New classification improves risk prediction in chronic lymphocytic leukemia
If chronic lymphocytic leukemia patients with a good or poor prognosis could be identified already at the time of diagnosis, physicians would have better possibilities to adjust their therapeutic and follow-up strategies. Now researchers at SciLifeLab, together with international colleagues, have discovered a new correlation between specific molecular features of the disease and subgroups of patients with different prognosis.
Chronic lymphocytic leukemia (CLL) is an incurable tumour disease that can progress very differently in different patients. Some patients require therapy relatively soon after diagnosis whereas others can live for a long time with their disease, even without treatment. Thus, it is important to identify features of the disease that can be associated with a better or poorer prognosis. Ideally, these features would be present at diagnosis and remain stable throughout the evolution of the disease.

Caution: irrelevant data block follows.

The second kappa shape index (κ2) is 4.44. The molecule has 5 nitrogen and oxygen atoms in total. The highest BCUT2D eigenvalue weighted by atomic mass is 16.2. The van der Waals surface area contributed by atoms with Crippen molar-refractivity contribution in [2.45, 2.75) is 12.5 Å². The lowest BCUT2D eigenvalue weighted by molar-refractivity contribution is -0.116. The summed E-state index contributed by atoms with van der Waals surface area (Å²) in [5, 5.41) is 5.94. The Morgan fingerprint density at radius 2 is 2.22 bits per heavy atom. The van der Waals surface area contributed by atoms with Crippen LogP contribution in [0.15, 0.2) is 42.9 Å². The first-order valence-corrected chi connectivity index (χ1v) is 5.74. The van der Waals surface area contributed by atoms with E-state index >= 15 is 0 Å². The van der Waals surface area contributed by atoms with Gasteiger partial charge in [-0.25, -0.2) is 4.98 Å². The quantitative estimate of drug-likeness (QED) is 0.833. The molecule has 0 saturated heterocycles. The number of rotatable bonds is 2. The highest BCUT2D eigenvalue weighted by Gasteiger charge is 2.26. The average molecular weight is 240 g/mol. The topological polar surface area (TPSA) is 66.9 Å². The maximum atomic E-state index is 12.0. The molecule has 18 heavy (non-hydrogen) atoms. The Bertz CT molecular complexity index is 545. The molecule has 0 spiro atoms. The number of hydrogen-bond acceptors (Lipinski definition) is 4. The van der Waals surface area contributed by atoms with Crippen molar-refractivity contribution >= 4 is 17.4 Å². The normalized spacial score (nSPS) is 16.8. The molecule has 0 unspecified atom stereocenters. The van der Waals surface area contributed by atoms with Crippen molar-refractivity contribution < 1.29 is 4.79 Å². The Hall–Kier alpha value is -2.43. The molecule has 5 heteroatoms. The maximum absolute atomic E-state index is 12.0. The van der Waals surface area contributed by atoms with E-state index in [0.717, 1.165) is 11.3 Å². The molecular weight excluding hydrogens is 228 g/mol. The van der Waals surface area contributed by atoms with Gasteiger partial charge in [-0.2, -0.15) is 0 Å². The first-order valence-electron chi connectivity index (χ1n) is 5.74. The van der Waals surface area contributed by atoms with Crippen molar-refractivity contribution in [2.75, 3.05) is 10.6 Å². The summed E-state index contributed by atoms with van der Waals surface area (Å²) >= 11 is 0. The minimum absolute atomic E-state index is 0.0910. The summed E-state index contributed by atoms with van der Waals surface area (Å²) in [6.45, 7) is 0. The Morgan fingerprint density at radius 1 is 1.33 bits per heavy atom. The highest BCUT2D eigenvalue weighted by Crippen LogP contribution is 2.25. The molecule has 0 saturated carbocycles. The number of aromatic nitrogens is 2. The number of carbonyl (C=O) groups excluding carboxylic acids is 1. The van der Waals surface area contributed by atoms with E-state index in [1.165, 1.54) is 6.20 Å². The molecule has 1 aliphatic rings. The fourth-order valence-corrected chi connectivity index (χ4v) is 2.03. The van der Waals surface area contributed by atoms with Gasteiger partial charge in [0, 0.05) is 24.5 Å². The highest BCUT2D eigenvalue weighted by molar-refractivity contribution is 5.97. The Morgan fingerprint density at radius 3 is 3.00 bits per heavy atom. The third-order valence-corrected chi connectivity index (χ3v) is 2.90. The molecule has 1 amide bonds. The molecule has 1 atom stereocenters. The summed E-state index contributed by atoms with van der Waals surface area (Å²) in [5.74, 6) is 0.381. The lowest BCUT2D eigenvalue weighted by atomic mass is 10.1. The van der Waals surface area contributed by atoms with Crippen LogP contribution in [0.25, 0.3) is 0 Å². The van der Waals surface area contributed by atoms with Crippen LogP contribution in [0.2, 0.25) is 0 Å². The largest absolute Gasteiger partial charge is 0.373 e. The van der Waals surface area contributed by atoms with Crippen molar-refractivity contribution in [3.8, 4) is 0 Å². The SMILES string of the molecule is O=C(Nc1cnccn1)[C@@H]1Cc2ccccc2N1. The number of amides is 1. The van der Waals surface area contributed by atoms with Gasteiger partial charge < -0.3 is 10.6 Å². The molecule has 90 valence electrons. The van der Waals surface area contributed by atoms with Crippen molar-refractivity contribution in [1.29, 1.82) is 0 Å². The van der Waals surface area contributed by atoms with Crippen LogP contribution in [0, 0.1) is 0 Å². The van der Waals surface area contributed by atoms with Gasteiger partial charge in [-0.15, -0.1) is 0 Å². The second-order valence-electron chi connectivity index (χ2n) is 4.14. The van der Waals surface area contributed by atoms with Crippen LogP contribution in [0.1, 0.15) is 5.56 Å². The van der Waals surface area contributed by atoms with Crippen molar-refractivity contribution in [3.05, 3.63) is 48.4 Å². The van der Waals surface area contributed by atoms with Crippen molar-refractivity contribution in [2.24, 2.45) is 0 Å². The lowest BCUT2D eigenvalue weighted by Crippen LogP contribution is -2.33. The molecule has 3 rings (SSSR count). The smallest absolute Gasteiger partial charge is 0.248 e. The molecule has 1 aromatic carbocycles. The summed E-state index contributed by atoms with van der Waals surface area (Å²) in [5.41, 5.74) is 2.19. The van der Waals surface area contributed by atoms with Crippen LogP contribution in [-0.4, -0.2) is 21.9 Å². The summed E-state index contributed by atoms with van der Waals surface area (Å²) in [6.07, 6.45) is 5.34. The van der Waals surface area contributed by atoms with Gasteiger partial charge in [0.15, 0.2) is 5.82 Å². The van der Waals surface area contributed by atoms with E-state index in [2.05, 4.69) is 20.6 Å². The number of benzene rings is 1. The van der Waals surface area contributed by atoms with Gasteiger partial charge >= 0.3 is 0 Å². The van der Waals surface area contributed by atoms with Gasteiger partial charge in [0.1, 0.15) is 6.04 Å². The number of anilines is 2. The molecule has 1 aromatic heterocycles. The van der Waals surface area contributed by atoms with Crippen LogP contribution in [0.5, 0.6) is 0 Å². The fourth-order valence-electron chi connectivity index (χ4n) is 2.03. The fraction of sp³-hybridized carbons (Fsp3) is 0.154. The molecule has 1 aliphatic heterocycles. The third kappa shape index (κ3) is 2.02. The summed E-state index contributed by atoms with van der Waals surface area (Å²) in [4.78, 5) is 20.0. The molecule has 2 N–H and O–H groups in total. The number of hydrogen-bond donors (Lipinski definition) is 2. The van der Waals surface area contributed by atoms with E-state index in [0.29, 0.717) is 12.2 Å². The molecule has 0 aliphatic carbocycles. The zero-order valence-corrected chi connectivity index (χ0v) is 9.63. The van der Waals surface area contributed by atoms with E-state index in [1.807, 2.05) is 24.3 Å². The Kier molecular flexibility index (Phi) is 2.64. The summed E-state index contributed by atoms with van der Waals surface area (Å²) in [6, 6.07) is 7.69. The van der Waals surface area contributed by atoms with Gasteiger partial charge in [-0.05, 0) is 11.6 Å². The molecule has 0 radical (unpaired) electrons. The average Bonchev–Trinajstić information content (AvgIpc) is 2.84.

In the present study, researchers from SciLifeLab have collaborated with international research groups and analysed samples from more than 8,500 CLL patients. These were classified into subsets based on the expression of very similar B-cell receptors in the white blood cells that grow uncontrolled in CLL. When they studied the disease course for patients in the different subsets they found a clear correlation.
The results have been published in the journal Lancet Haematology.